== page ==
|Vanessa Döringer, Robyne Dubief, Noah Eckert, Magali Egger, Niklas Eschenmoser, Daniel Fässler, Alexandre Favarger, Dan Fuhrimann, Dario Gartmann, Basil Gilgen, Alessia Giordano, Natascha Gmür, Alina Graber, Dominic Gregorin, Laura Gross, Dilay Güler, Anna Scholte|
That means urban green
|Each year, more people move to cities. This requires additional infrastructure, more space, and increased use of natural resources. By no means can this process of urbanization be stopped completely, but urban planning methods can minimize the impact on both people and nature. Urban Green explores the ways in which future cities can help people feel good and stay healthy – both physically and psychologically. Most important: these newfound green spaces must be easy to reach and accessible to all members of the community.|
Some videos on youtube introduce the topic
|Our cities have a severe heat problem as a result of climate change. Climate researchers are helping urban planners to identify particularly hot zones in times of climate change and are developing „heat maps“ of cities. The aim is to design strategies for adapting to climate change and its consequences, avoiding hot zones, and creating better air. For example, air corridors are to be created. Nature should also help with this! Bringing them into cities is important – urban planners have long recognized this. Plants clean the air and cool the microclimate. Green facades are therefore increasingly being used to cool down cities.|
More about …
|Communities around the world are currently faced with a number of large-scale environmental challenges including dangerous irreversible climate change.|
Many of these challenges stem from cities and are resource-intensive urban lifestyles. Urban investment decisions taken today will determine whether people will be locked into resource inefficient and fossil fuel dependent infrastructures and lifestyles or if they will enable cities to become places where we can live attractive and healthy and sustainable lives.
The percentage of the population moving from rural to urban areas is increasing rapidly. This process is called “urbanization” and it results in growing towns and an increasing number of people living in towns and cities. In Europe, the level of urbanization is expected to increase to roundabout 84% in 2050.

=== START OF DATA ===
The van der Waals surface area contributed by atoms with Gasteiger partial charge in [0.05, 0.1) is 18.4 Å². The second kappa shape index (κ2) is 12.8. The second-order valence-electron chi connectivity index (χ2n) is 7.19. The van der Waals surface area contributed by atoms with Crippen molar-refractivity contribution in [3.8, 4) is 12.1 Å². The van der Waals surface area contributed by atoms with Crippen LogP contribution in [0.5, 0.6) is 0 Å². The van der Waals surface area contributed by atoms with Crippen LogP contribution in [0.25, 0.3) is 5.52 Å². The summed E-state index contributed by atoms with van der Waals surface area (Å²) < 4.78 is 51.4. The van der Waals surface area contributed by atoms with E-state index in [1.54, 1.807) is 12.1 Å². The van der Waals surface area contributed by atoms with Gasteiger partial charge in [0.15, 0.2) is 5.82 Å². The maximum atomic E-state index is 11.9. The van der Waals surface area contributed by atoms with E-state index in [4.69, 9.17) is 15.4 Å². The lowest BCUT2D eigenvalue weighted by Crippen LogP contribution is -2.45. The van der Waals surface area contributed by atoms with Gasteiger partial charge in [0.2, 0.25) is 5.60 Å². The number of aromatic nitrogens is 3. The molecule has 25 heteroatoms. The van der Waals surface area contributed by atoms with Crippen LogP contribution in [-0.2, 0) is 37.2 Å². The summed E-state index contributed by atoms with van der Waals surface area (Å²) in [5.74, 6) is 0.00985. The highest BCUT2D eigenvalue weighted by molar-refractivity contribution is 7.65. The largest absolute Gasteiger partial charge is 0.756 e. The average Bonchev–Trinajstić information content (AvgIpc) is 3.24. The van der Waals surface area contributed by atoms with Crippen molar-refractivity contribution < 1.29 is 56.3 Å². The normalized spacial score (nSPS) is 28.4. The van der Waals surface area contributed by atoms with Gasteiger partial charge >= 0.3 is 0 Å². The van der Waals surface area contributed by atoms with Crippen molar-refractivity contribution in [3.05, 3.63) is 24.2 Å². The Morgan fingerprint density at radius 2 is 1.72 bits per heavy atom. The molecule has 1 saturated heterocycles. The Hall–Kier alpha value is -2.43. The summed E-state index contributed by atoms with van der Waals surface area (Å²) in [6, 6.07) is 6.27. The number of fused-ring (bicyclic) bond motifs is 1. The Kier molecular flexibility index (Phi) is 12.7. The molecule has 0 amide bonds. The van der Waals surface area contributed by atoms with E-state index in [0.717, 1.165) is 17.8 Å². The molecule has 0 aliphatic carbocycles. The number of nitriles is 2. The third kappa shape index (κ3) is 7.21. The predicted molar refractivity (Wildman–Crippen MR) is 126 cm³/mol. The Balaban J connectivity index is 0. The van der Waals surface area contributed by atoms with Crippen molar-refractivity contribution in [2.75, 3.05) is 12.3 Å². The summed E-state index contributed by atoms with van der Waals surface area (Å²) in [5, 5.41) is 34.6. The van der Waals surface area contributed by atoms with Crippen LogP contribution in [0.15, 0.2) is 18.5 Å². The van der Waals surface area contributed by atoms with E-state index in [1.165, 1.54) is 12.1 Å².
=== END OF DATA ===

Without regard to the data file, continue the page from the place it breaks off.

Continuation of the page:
Urban living limits access to nature and can increase exposure to certain environmental hazards, such as air and noise pollution but also limited resources because of the expanding population.
Fortunately, an array of concrete solutions to these challenges are already being developed and implemented in cities around the globe, to provide healthy and sustainable living environments. Nature-based solutions, such as green spaces for example offer innovative approaches to increase the quality of the urban settings, enhance local resilience and promote sustainable lifestyles, improving the health and also the well-being of the urban residents. As an approach, there are components such as parks, and vegetation in public and private places or playgrounds.
All solutions try to ensure that:
· Urban residents have adequate opportunities for exposure to nature
· Urban biodiversity is maintained and protected
· Environmental hazards such as air pollution or noise are reduced
· The impacts of extreme weather events such as heatwaves, extreme rainfall, or flooding are reduced
· The quality of urban living is enhanced
· The health and well-being of residents are improved
Urban green space is an important part of public open spaces and common services provided by a city and can serve as a health-promoting setting for all members of the urban community. It is, therefore, necessary to ensure that public green spaces are easily accessible for all population groups and distributed equitably within the city.
|urban architecture – When buildings suddenly turn green – to cool down the city and additionally have cleaner air, more emphasis should be placed on green buildings. House facades, rooftop terraces, etc. should be planted with various plants. This can either be included directly in the planning of the buildings or be done afterward. |
green squares all over the city – green spaces do not only look amazing, but they also loosen up the sometimes very gray Rotterdam streets. With green spaces like these, you can do something for the environment with little space. You can determine the size of these areas yourself. Should it be 1 or perhaps 2 square meters? The decision is entirely up to you. The best thing about green squares: Through different planting, the focus can be put on different things. For example, if more focus is to be placed on clean air, ivy can be used. A very colorful planting with flowers can make a home for bees again. The possibilities are huge. In addition, if the population is to be involved, some squares can be rented out. This can bring a personal touch to the city.
promoting urban Agriculture – provide spaces where the people can plant their own vegetables and fruits or whatever in the city.